It is a signatory project that is one of the largest infrastructure development projects in Afghanistan. Its work had begun sometime long back that shows how a project that was inaugurated decades back wasn’t given upon even after many years getting passed. Over $200 million were spent on this project. Not only electricity, locals can also avail irrigation benefits from the Salma Dam. In fact during our Foreign Minister’s visit to India in mid-September
both countries agreed on ‘New Development Partnership’ and in this context, as per the priorities and request of the Government and the people of Afghanistan both sides agreed to take up 116 High Impact Community Development
Projects to be implemented in 31 provinces of Afghanistan including in the areas of education, health, agriculture, irrigation, drinking water, renewable energy, flood control, micro-hydropower, sports infrastructure and administrative
infrastructure.

The bilateral trade between India and Afghanistan is strong and growing in spite of many difficulties. Despites no direct land access, India is the secondlargest destination for Afghan exports. In this regard, what more prospects do you see in Indo- Afghan bilateral trade?

The potential is huge. We are on a high trajectory and aim at much higher trade levels than what are at present. We continue to trade with India, but the route that passes through Pakistan is not very reliable. Therefore, we have been working on alternate routes such as Chabahar port. We are very much focusing on such regional routes so as to increase the bilateral trade. Once it is fully operationalised, the trade volume will rise. At the end of September, Afghanistan-India Business Summit was organized and we have a number of other initiatives in focus, given the current environment.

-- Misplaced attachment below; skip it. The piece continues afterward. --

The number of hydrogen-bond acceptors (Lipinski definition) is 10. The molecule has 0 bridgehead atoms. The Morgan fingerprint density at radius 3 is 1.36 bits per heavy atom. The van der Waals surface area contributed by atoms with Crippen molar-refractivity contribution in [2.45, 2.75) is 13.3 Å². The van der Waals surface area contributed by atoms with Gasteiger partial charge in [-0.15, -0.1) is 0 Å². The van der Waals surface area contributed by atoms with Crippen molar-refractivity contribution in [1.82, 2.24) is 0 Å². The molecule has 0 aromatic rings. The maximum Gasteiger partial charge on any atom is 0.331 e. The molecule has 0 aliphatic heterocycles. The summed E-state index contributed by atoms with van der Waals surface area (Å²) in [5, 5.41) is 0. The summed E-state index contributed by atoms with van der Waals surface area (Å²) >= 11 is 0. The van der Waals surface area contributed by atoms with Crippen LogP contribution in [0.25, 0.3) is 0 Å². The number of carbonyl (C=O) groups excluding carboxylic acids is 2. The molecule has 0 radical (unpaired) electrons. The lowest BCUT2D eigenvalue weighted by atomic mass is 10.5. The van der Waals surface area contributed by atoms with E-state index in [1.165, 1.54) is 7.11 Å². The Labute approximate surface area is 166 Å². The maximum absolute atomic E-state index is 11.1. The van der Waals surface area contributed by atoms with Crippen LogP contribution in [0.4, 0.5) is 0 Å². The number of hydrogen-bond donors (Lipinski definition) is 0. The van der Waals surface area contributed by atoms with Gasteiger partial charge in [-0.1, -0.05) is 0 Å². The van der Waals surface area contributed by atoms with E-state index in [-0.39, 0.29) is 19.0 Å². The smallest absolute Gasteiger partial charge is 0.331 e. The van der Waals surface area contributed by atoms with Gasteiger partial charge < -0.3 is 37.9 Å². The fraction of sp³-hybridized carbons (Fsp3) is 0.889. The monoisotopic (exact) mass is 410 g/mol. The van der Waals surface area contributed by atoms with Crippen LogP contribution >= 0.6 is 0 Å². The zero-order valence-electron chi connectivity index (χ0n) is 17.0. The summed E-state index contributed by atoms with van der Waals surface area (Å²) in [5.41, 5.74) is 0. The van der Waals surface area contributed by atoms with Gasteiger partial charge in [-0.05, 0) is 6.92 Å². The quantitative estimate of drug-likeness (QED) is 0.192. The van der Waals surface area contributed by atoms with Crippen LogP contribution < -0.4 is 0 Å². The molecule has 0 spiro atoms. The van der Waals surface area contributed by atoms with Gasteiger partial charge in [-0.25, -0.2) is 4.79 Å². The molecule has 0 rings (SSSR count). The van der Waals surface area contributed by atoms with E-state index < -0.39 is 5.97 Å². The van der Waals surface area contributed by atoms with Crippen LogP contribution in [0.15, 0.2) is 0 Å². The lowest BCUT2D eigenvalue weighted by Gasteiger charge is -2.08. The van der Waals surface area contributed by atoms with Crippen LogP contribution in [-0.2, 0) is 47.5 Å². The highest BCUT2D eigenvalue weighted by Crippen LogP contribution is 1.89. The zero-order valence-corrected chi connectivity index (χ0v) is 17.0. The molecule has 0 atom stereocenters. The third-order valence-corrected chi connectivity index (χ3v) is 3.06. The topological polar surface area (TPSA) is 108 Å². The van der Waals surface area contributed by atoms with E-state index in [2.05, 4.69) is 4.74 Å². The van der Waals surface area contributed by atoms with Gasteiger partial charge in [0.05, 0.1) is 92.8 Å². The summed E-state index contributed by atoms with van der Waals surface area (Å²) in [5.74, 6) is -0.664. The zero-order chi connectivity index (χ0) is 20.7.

Indian Prime Minister Shri Narendra Modi’s visit to Afghanistan in December 2015 and Afghan President Mohammad Ashraf Ghani’s visit to India in September 2016 are landmarks in the history of Afghanistan-India relation. How do you see these visits are further strengthening the India-Afghanistan relations?

Since being elected as prime minister of India, Shri Narendra Modi has visited Afghanistan twice. It clearly shows how strategically the bilateral relationship is poised. In fact, last time he was in Afghanistan he inaugurated new Afghan Parliament built by India in Kabul. In short, I can say, the future of this alliance is very bright.

India is a favorite destination for aspiring Afghan students to pursue higher education. What more can
both nations do in order to promote the existing ties in education sector?

Human resource is the most fundamental need of any nation today. Given Afghanistan’s scenario, at present, where it is undergoing reconstruction, good human resource is much needed. India, in context of helping Afghans attain education, has done a praiseworthy work. For any country to develop fast, it primarily needs education. In rough fi gures, around 60,000 Afghan students have graduated from India so far. We are very appreciative of India for this particular assistance. For a country such as Afghanistan that has around sixty percent of its youth under 25 years, India’s help in education sector is immense. His Excellency, in Afghanistan, thousands of Indian people are working in reconstructing the infrastructure in various sectors. On the other hand, India is home to millions of Afghan origin people as well Afghan nationals living in different parts of India.

How do you see Indian and Afghan diaspora serving as a strong thread in strengthening bilateral and cultural relations between the countries?